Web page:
Volunteer Work, Informal Learning and Social Action
2013 - 256 pages
ISBN Paperback: 9789462092310 ($ 54.00)
Number 7 of the series: The Knowledge Economy and EducationFree Preview Volunteer Work, Informal Learning and Social Action
“This book provides us with important connections between what volunteers learn and how they learn it, which affords us further insight into unseen motivating factors for volunteerism and most importantly, why volunteers learn in ways that researchers and practitioners have not previously focused on …. Much praise should be paid to the editors for pushing the discourse on how we study volunteers and their motivations, and most importantly what they themselves garner from the process. Furthermore, challenging the hegemony that many discourses on pedagogy have held historically, these scholars have furthered our epistemological consideration of what learning is, and how it helps us challenge our notions of service and action … I believe this book would be valuable in courses that centre on social transformation or social economy themes.” -- Canadian Journal of Nonprofit and Social Economy Research (2013, Vol 4, No.2)
Since most research on work focuses on paid work, and most literature on education concentrates on schools, it is not surprising that studies on the relations between work and learning emphasize the relations between paid employment and organized education. This unique book deals with an area that has been rarely covered in the literature on work and education: the connections between volunteer work and informal learning.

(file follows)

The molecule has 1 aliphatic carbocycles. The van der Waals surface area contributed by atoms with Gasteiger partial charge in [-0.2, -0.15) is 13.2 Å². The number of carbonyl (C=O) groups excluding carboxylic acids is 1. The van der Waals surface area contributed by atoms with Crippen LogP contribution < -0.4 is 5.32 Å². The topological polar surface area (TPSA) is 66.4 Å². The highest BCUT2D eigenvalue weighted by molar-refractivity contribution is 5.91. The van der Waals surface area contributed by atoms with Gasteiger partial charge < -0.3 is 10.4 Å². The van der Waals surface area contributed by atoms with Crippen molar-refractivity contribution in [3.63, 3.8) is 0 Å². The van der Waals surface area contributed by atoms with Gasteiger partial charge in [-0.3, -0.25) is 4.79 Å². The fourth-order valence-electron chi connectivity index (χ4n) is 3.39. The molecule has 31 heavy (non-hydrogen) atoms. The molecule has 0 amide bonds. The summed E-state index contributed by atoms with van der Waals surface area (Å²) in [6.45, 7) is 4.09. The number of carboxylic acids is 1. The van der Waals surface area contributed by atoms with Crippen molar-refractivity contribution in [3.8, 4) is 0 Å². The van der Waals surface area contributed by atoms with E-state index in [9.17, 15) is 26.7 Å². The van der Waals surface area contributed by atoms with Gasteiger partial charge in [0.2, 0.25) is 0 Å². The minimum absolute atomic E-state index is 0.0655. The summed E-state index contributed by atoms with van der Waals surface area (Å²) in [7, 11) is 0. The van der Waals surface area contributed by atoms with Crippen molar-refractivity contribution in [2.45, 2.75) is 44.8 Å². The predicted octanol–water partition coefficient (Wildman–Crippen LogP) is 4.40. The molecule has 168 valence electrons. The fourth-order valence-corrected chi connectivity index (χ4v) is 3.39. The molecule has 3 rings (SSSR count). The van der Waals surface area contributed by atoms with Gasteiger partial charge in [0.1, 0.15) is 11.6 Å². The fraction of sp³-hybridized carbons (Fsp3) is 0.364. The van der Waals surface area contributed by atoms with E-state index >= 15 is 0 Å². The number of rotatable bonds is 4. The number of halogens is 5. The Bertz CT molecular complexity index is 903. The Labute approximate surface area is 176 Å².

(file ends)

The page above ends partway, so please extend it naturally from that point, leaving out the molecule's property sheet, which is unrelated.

Through a variety of examples, ranging from the Red Cross to teacher-labourers, from cooperatives to social housing, and from participatory democracy to environmental social movements, this volume examines the learning dimension of volunteer work in different contexts. It also considers the special case of volunteerism among recent immigrants. The case studies analyze three basic types of voluntary organizations: those providing social services, representing local communities and mobilizing for social change.
The chapters include profiles of the actual work their members do and detailed accounts of the learning practices they are engaged in during their work, and the impact of such learning on their personal and professional development. The concluding chapter offers a comparative analysis, practical recommendations and steps for further research.